Sunday, 23 June 2013

No more chips

There was a time in the 1950s when my family kept chickens in the back garden, just like many other households.  They provided eggs, some of which we stored in waterglas under the sink, others we ate fresh.  Occasionally we used a non-laying bird for the table.  There came a time, therefore, when the birds needed replacing.  Once we received replacement stock from Sandridge, but we also walked along to Hardy's Poultry Farm in Hatfield Road, opposite Beaumont School playing field, and returned  with healthy young birds clutched in our arms.

That business, run by George Chippington, is no more.  To understand why, we may need to consider who keeps chickens in their back gardens today.  From one business which closed was born another, though.  The next generation of Chippingtons gave us the chance to transport our goods from one place to another, as the firm of Bill Chippington Haulage grew and prospered.

According to the article in this week's Herts Advertiser, the firm's management has made the decision to close the business, as the trading conditions at present have made it too challenging to continue.  That's a difficult decision to make because they had to make it; it isn't the result of bankruptcy or administration.  The family has decided to move on and develop a different kind of business away from transport. In the mean time, however, it is tough for the firm's employees.

When you think of all the manufacturing and retailing businesses in the east end of St Albans that have come and gone since the late 19th century, all had to wrestle with the prospect of closure when the time came, and the world moved on.  But for those involved was left an emotional void which none of us on the outside could appreciate.

In a very short time we will be recalling the Olympic events of the Summer of Sport.  Does it seem possible that those programmes and tickets, newspaper cuttings and photographs are already nearly 12 months old?  Our memories are, of course, still crystal clear.  The poster announced it at Morrison's; this would be our moment to shine – a strap line which was possibly intended to mean whatever we wanted it to!  But on a July Sunday afternoon, we all claimed our spot in Hatfield Road, not just on the pavement, but all over the road.  I recall last year writing on this blog that, probably, never again would children have the opportunity to play games in the middle of the main road opposite Queen's Court, or anywhere else along its length, for that matter.  What might we remember of July 8th, 2012 in ten or fifty years time?  Well, this blog might help, if it survives in any form!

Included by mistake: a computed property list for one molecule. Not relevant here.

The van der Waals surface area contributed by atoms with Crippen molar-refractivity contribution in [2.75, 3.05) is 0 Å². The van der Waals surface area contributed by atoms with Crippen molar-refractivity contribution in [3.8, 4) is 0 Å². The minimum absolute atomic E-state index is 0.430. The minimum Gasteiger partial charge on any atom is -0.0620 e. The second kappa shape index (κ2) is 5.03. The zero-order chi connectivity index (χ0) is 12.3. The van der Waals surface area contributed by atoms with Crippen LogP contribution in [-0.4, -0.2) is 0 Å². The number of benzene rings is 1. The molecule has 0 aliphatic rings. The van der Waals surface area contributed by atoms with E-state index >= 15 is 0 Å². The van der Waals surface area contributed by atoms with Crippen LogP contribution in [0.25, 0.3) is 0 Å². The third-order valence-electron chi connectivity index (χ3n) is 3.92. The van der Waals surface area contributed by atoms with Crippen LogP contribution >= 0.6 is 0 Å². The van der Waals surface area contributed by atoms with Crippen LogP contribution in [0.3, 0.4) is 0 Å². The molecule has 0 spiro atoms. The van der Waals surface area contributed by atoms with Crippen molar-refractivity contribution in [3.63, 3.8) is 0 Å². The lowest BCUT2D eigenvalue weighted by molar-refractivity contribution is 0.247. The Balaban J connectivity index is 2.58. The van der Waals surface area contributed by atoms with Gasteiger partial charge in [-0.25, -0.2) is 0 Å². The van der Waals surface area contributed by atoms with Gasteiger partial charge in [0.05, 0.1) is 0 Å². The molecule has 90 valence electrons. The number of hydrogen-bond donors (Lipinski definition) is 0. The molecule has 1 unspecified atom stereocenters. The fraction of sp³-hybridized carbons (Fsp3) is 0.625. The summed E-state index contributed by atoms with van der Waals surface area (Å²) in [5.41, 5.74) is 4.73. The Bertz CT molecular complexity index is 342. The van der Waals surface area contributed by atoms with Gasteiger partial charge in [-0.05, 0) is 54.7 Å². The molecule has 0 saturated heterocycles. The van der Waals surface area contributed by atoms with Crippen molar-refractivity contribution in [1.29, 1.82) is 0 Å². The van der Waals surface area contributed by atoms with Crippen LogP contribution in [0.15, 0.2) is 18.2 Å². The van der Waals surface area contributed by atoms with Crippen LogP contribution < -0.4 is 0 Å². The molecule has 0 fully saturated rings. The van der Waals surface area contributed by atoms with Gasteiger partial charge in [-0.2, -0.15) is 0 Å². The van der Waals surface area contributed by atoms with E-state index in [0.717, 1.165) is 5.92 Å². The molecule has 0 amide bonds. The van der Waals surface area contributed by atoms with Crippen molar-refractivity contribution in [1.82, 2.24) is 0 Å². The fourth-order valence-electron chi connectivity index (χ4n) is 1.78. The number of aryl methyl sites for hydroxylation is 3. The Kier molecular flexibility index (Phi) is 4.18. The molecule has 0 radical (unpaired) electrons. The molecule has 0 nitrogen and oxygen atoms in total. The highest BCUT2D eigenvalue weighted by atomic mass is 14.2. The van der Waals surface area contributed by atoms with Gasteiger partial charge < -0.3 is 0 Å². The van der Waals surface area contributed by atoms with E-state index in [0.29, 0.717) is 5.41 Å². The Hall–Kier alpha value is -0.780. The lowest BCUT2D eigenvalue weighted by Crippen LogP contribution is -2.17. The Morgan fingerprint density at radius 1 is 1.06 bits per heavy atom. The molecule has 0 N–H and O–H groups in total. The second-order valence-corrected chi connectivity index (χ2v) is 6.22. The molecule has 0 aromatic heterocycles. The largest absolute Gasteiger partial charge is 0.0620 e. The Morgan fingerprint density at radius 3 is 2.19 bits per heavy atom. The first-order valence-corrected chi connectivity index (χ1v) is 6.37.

Finally, we look forward to seeing you at Larks in the Parks – on the rec – next Sunday.  Look out for the Fleetville Diaries and St Albans' Own East End marquee.  We have two exhibitions:  Home from Home, and Sharing Photos.  If you still have not purchased a copy of either of the St Albans' Own East End books, copies will be available, or can be ordered
 for delivery to your home.

Sunday, 16 June 2013

The Wooden Wonder

Think of iconic WW2 aircraft – just recall the aircraft taking part in the memorial flypasts (Hurricane, Spitfire, Lancaster).  Does anyone mention the Mosquito?  They should do.  Although produced in smaller quantities (but over 7,000) than the Spitfire and Hurricane, the "Mossie", as it was affectionately known, was fast and versatile.  Almost anything you wanted a small aircraft to do, the Mosquito was adapted to carry out.  It was also made of laminated wood, a resource which was readily available, even if some of it was imported from Canada.

Around 18 members and friends of Fleetville Diaries visited the de Havilland Aircraft Heritage Centre, formerly known as the Mosquito Museum, and were conducted on a most informative tour.  And as our tour guide repeated often, the Mosquito was designed in Britain, in Hertfordshire, in Hatfield.  One of our group added ... "near St Albans!"